Georgi Gospodinov, a writer from Bulgaria, won the International Booker Prize for his book “Time Shelter.”

For the book “Time Shelter,” by Georgi Gospodinov of Bulgaria and Angela Rodel, they were awarded the International Booker Prize. This is the first Bulgarian-language book to be awarded the Booker Prize. At a gathering in London, the name was disclosed. Each of the six authors whose works were selected for the esteemed literary award won £50,000 ($62,000 at the time of writing), which they will divide with the English translation of their respective works.

Leïla Slimani, Chair of the International Booker Prize 2023 judges said, “‘Our winner, Time Shelter, is a brilliant novel, full of irony and melancholy. It is a profound work that deals with a very contemporary question: What happens to us when our memories disappear? Georgi Gospodinov succeeds marvellously in dealing with both individual and collective destinies and it is this complex balance between the intimate and the universal that convinced and touched us.”

Speaking about the book, author Georgi Gospodinov said, “My urge to write this book came from the sense that something had gone awry in the clockworks of time. You could catch the scent of anxiety hanging in the air, you could touch it with your finger. After 2016 we seemed to be living in another world and another time. The world’s disintegration with the encroachment of populism and playing the card of the ‘great past’ in the US and in Europe provoked me.”

Angela Rodel said, “I actually began translating the book before I had the chance to read it, for the simple reason that it had not been finished yet! Given the success of Georgi’s previous novel, The Physics of Sorrow, numerous people, especially colleagues from his Cullman Center fellowship, but also his agent and others, were very eager to get a peek at his new work-in-progress – thus in the fall of 2019 I translated a 50-page excerpt of what would later become the opening of Time Shelter, which was finally published in Bulgarian in the infamous spring of 2020. Once the full Bulgarian final draft was ready, I dove in and translated the whole book in about six months.”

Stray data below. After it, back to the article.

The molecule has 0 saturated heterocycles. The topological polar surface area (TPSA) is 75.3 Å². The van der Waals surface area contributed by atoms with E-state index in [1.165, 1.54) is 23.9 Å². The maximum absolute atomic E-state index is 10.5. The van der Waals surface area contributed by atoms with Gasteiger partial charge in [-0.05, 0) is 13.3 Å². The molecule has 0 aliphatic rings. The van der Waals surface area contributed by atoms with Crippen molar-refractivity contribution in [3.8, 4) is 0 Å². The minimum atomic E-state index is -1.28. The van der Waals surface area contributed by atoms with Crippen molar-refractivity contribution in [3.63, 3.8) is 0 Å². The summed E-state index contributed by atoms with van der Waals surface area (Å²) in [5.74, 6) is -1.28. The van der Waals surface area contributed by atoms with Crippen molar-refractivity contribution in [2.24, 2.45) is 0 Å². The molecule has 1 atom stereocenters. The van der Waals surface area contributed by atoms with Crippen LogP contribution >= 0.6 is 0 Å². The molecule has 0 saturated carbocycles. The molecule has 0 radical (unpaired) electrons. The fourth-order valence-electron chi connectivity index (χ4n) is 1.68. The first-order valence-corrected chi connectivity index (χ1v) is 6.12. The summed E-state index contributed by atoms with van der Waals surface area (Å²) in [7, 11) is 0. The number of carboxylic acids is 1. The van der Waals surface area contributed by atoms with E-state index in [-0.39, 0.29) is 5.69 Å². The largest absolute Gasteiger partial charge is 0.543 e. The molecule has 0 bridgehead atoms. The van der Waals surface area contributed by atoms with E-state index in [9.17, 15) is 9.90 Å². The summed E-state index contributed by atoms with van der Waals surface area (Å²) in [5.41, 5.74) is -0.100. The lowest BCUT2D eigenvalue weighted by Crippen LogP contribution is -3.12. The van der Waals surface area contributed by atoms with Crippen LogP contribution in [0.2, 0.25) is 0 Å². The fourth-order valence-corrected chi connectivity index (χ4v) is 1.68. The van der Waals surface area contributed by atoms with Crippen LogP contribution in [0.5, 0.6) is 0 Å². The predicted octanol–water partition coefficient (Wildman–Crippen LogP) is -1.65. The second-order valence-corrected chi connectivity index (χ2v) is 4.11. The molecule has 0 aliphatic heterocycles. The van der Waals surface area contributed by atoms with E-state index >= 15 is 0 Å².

This year, authors from South Korea, France, Mexico, Bulgaria, Spain, Côte d’Ivoire, and Spain fought for the honour. For the first time, works in Catalan and Bulgarian were shortlisted.
Six outstanding stories, each with a special topic, are on this year’s shortlist. Among these are Guadalupe Nettel’s Still Born, Eva Baltasar’s Boulder, Cheon Myeong-kwan’s Whale, Gauz’s Standing Heavy, Georgi Goapodinov’s Time Shelter, and Maryse Condé’s The Gospel According to the New World.

The International Booker Prize is a yearly prize presented for the “finest single work of fiction” published in the United Kingdom and Ireland that is in English translation, according to the official website. The prize strives to celebrate the significant contributions that translators and translated literature have made to the literary world, in addition to highlighting the works of well-known and lesser-known authors from around the globe.

In 1968, the Booker Prize was founded, and the first prize was given out the following year. Prior to 2013, the prize was only given to authors of English-language works who resided in a Commonwealth nation, Ireland, or Zimbabwe. After that, the organising committee opened up nominations for English-language works that had been published in the United Kingdom.

Since 2005, English-language translations of literary works have been eligible for the International Booker Prize. At first, the winners were revealed every two years, but in 2016, it changed to an annual award. The winner is chosen yearly by a five-person judging team made up of authors, translators, and reviewers. In 2023, Leila Slimani, a French author of Moroccan descent, served as its chair.

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